Prevention of Chlamydia trachomatis infections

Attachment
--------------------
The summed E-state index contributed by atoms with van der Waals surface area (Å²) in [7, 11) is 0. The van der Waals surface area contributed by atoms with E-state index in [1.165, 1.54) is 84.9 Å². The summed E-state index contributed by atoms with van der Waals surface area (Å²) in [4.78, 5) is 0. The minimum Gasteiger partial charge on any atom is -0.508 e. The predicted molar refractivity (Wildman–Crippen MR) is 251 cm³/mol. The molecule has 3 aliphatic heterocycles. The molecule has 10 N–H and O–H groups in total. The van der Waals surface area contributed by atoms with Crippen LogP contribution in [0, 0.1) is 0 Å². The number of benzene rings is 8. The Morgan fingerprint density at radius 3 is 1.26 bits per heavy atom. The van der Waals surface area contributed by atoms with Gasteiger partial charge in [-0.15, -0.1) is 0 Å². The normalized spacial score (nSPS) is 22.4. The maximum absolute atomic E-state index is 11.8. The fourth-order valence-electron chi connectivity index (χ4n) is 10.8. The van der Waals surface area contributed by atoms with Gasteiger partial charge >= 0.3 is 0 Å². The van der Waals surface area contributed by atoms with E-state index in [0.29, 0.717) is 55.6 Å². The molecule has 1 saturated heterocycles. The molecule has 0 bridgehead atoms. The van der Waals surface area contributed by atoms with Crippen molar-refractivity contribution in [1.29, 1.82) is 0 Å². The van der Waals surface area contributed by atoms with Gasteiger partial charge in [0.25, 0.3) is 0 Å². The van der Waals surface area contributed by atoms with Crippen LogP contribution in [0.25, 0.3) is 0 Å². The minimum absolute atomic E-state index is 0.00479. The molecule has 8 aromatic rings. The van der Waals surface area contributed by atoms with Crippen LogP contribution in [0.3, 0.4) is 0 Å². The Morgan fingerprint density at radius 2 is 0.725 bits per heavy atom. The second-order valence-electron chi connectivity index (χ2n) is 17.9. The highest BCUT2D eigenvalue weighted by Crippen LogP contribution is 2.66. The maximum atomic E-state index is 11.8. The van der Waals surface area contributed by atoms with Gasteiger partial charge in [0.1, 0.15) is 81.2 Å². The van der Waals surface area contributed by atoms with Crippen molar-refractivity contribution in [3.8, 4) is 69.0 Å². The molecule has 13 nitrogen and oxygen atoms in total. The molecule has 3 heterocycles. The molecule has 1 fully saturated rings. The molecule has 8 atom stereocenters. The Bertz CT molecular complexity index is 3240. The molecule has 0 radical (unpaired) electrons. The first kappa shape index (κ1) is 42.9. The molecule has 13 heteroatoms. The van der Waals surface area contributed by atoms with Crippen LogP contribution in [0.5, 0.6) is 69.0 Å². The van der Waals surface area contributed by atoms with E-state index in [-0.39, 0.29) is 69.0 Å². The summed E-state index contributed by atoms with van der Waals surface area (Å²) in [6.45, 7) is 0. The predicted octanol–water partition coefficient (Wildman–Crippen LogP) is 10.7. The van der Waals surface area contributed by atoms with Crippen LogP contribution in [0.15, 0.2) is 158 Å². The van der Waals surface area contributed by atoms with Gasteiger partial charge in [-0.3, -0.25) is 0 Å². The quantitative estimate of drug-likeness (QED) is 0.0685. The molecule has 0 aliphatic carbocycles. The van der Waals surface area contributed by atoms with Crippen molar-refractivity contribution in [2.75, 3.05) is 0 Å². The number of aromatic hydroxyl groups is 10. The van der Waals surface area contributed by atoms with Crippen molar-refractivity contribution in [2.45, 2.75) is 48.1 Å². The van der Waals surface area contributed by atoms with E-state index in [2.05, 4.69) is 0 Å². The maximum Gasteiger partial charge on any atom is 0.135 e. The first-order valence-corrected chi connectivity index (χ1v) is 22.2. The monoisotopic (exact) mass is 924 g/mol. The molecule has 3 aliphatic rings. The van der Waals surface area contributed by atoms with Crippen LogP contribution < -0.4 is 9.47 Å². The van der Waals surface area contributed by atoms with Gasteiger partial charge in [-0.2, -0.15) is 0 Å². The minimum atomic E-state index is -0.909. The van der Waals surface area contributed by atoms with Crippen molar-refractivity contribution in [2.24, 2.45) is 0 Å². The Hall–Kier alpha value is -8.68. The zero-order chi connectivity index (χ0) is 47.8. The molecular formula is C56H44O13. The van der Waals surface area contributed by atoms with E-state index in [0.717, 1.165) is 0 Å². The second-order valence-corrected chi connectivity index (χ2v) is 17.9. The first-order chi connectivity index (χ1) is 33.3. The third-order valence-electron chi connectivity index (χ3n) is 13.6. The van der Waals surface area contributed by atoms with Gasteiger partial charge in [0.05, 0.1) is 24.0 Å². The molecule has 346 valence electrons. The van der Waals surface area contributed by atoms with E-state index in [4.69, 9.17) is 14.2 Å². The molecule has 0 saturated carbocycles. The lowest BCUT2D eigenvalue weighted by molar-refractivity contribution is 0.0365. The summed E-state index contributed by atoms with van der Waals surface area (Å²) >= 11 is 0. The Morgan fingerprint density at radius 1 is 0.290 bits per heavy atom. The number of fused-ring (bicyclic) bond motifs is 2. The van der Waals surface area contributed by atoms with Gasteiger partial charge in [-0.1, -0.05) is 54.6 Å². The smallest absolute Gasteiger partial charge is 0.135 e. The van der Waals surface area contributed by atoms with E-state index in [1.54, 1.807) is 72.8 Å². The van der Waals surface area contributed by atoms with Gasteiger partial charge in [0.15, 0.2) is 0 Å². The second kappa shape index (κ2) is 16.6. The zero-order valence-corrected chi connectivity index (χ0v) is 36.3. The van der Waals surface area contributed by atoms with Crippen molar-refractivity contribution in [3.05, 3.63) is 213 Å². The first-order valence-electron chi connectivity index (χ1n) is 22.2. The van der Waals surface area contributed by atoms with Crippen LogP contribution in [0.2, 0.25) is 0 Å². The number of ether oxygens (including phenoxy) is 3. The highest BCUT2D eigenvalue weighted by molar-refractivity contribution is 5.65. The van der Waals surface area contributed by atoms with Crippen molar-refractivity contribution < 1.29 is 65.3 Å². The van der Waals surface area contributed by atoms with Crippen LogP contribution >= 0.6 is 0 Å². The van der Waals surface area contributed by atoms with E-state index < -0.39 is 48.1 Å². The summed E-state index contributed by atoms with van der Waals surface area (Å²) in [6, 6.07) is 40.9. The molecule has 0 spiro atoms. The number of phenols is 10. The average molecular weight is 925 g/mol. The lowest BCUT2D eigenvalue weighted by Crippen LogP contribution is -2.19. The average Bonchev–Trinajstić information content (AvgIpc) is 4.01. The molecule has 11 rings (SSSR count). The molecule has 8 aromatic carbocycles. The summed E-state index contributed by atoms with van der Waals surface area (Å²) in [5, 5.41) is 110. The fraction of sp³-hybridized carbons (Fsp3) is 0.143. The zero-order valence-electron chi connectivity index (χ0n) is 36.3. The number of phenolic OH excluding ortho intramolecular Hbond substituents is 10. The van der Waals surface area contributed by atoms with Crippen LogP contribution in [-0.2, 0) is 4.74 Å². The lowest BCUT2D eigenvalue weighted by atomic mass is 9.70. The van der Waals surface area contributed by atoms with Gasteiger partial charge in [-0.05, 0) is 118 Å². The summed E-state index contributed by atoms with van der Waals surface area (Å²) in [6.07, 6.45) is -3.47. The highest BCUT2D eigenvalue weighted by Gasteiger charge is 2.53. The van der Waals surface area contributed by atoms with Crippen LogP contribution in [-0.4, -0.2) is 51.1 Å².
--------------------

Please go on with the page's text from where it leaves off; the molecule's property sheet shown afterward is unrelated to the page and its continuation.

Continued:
Abstract: Urogenital chlamydia infection, caused by the bacterium Chlamydia trachomatis (CT), is the most common sexually transmitted bacterial infection in Sweden. In 2008 it was estimated by WHO that there were 105.7 million new cases of CT worldwide, an increase by 4.2 million cases (4.1%) compared to 2005. If untreated, CT infections can progress to serious reproductive health problems, especially in women. These complications include subfertility/infertility, ectopic pregnancy and chronic pain. The CT infection is often asymptomatic and reliable diagnostic methods and contact tracing are important tools for identifying infected individuals. CT infection is classified in the Swedish Communicable Diseases Act as a serious disease; consequently, written reporting and contact tracing are compulsory. Previous or ongoing CT infection is not uncommon in infertile couples, especially in women with tubal factor infertility (TFI). We have tested 244 infertile couples for CT antibodies, and CT IgG positive couples were tested for CT DNA in urine. The prevalence of CT antibodies was higher in infertile men and women, and ongoing CT infection was common. Our results support a role of CT in infertility and underscore the importance of prevention of CT infection. Contact tracing was studied during using questionnaires. A total of 544 questionnaires was sent to tracers in a Swedish county and 534 (98%) were completed. Centralized contact tracing performed by experienced tracers is effective; on average 65% of sexual contacts found by contact tracing are CT-infected. Our data show that it is worthwhile to extend the tracing period beyond 6 months as 30% of reported sexual contacts between months 7-12 were CT-infected. Contact tracing may be performed face-to-face at the clinic or by telephone. Because of the severe consequences of CT infection there is a need for useful methods for both primary and secondary prevention of CT and other sexually transmitted infections (STIs). An important sub-population for CT/STI-prevention is the “core group”, i.e. a subpopulation with high incidence of STIs combined with risky sexual behaviours. This subpopulation contributes particularly to the spread of STIs in the population. Therefore, we have developed and evaluated a brief standardised but flexible manual-based single-session intervention based on motivational interviewing (MI) for the reduction of high risk sexual behaviour. Women (n=105) and men (n=119) at high risk of contracting CT infection were randomly eighter offered brief MI counselling or standard care. Our findings support the effectiveness of brief MI-based counselling in reducing high-risk sexual behaviour and incident CT infection in women (p<0.01) but not in men. Our results suggest that gender aspects need to be considered and that men and women should be treated differently for achieving maximal risk-reduction. Whereas it might be sufficient to include information and motivation when performing risk-reducing counselling on women, counsellors may also add other components, such as behavioural skills and booster sessions, when counselling is performed on men.
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